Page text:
Tune in every night at 6 for a two-minute listening adventure packed with fun facts and stories about great classical music! Have questions, comments or ideas? Email the Explore Music host, Lisa Bergman.
Support for KING FM’s Explore Music is made possible by the generosity of Diana Carey, Suzanne Poppema and John Cramer, Cookie and Ken Neil, Jim Roark, Sheila and Craig Sternberg, and Patricia Tall-Takacs and Gary Takacs.
MAY 28 - A Baritone's Ultimate Challenge
Gioachino Rossini: The Barber of Seville: Largo al factotum
This aria from Rossini’s comic opera “The Barber of Seville” is perhaps the most demanding few minutes of singing for any baritone. The range is wide, the tempo is fast…and the words present quite a difficult tongue-twister! Perhaps that’s why the aria’s repeated “Figaro” passage is one of the only operatic moments to make its way into popular culture.
MAY 27 - Setting a Musical Speed Record
Nikolai Rimsky-Korsakov: The Tale of Tsar Sultan: The Flight of the Bumblebee (trans. Heifetz)
Earlier in this series, we learned how Niccolò Paganini started a violin revolution with his killer playing. Today we’re featuring violin virtuoso Itzhak Perlman, who can play a whopping 16 notes per second! Believe it or not, that’s nothing compared to the honeybee’s wings, which beat about 8 times faster.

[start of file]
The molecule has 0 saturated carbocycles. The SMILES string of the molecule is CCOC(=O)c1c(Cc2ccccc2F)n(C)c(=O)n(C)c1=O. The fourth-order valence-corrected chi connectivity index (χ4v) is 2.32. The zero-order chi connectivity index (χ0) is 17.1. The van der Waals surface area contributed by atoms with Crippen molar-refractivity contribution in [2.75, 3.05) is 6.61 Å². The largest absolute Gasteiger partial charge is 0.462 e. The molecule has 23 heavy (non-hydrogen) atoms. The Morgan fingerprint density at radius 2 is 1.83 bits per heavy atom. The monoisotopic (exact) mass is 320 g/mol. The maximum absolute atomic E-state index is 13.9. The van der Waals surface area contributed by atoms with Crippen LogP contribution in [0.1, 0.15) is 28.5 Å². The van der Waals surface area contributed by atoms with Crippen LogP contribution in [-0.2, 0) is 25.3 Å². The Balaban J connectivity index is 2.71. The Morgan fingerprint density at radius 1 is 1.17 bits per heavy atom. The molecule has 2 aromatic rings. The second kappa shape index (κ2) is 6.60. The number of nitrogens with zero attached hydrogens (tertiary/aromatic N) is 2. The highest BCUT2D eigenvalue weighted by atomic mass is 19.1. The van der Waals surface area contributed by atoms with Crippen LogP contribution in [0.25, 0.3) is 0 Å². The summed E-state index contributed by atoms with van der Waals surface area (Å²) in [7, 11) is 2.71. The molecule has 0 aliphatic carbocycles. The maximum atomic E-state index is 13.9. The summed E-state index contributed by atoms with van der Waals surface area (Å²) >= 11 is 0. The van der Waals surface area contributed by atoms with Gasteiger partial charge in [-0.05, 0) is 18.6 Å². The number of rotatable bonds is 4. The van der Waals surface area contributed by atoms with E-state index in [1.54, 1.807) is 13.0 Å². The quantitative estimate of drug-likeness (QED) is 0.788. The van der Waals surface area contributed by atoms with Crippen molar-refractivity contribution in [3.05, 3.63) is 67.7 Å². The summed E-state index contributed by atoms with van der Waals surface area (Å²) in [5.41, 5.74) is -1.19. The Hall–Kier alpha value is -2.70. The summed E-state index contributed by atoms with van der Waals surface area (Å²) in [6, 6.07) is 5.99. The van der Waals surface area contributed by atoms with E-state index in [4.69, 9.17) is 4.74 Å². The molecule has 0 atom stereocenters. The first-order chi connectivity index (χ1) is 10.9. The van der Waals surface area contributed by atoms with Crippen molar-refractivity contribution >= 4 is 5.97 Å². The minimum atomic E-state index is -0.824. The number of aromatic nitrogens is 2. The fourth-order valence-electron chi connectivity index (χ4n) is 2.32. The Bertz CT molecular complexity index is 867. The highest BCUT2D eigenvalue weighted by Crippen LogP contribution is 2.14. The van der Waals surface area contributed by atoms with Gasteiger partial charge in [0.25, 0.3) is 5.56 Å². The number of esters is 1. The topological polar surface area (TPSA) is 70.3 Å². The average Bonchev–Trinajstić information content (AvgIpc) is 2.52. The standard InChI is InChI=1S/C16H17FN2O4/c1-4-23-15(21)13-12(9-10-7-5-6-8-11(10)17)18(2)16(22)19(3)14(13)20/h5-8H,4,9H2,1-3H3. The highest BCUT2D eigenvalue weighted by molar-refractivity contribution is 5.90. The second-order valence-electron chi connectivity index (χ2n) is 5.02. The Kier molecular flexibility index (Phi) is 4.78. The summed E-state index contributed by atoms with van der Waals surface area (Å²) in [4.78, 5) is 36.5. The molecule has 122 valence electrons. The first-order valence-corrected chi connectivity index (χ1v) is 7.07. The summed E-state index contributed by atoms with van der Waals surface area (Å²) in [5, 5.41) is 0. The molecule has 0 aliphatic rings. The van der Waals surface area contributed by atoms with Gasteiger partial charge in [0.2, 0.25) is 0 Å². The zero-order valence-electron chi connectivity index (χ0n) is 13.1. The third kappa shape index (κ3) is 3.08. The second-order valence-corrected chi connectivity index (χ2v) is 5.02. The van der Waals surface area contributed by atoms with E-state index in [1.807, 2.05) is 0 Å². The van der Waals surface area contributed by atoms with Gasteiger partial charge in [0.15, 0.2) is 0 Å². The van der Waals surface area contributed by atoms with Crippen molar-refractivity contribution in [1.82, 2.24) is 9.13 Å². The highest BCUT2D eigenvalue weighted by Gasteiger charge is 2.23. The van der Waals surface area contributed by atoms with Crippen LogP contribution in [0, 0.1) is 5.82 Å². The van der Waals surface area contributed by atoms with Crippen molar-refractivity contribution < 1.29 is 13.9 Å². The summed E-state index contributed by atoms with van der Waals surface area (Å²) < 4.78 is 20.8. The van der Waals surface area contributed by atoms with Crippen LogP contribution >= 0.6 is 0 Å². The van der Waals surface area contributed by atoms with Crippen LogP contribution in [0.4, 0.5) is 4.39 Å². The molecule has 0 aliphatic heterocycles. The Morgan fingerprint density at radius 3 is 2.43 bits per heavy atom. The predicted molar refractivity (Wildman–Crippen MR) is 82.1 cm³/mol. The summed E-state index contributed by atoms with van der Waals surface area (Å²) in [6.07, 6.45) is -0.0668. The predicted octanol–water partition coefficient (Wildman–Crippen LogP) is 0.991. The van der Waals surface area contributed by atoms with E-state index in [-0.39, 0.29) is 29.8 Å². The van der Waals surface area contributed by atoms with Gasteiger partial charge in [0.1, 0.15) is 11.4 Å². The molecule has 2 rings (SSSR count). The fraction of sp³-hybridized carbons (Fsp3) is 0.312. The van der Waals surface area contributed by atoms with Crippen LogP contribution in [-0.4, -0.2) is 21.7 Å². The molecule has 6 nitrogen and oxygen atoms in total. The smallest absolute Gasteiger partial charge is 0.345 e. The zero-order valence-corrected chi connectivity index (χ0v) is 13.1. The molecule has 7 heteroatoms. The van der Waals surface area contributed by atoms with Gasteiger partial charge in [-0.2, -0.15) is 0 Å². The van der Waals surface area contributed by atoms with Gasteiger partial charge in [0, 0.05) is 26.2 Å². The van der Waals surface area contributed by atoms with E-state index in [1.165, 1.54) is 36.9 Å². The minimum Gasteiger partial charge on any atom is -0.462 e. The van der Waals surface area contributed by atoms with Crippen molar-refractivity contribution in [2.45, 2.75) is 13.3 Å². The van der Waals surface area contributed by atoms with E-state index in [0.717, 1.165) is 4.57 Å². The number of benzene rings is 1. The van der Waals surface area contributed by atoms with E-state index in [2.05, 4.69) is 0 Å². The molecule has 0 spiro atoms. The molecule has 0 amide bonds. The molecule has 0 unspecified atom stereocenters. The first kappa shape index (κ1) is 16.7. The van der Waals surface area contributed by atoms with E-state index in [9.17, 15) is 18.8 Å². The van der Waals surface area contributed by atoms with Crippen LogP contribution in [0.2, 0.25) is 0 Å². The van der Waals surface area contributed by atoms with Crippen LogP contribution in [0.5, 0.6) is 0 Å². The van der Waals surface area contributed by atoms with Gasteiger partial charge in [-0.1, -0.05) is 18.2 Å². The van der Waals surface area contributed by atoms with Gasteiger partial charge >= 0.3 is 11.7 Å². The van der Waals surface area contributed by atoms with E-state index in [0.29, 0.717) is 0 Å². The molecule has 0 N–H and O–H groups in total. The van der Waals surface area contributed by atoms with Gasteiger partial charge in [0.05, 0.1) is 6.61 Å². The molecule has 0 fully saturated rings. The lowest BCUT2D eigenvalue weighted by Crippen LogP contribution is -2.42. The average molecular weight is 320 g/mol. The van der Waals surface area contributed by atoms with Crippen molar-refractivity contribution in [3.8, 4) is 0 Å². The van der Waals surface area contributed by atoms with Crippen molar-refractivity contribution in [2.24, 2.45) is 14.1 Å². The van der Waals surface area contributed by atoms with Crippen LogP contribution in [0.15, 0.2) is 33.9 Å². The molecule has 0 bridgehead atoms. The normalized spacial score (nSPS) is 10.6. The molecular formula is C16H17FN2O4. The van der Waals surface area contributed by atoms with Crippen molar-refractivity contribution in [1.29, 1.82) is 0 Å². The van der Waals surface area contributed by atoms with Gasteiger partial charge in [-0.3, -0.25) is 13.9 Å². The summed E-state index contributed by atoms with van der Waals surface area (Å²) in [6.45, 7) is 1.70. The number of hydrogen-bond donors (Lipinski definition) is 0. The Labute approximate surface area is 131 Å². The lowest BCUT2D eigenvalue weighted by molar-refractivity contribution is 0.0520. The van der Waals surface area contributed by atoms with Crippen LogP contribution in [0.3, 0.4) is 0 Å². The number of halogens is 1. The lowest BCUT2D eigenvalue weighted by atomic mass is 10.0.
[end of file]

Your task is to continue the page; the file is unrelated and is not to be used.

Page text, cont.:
MAY 26 - Violin Divas
Niccolo Paganini: Violin Concerto No. 2 in B minor, Op.7 "La Campanella": III. Rondo
As a soloist, Paganini used to purposefully break two or three of his violin strings during performances, playing an entire piece on just one or two strings and wowing his audience. It’s awe-inspiring to imagine the Italian composer playing “La Campanella” with one string—most violinists find the piece challenging even with unbroken violins!
MAY 25 - An Empire Unto Herself
Douglas Moore: The Ballad of Baby Doe: "Gold is a fine thing"
Belle “Bubbles” Miriam Silverman was the busiest soprano in the world for a time. She sang one role 64 times in the space of two years. She appeared on multiple talk shows all over the world, was awarded the Presidential Medal of Freedom, was called “an empire unto herself,” and took over as general director of the New York City Opera after her “retirement.” So why doesn’t that name ring a bell? Because it’s her birth name, not the stage name by which everyone in the world knows her: Beverly Sills.
MAY 24 - Unusual Instruments in the Orchestra
Hans Christian Lumbye: Champagne Galop
What is an instrument, anyway? Orchestras have as many as 33 different kinds of instruments--and sometimes composers go wild and add even more "instruments." Around New Year's Eve, one such instrument wannabe pops up pretty often. Listen to the clip and see if you can guess what it is!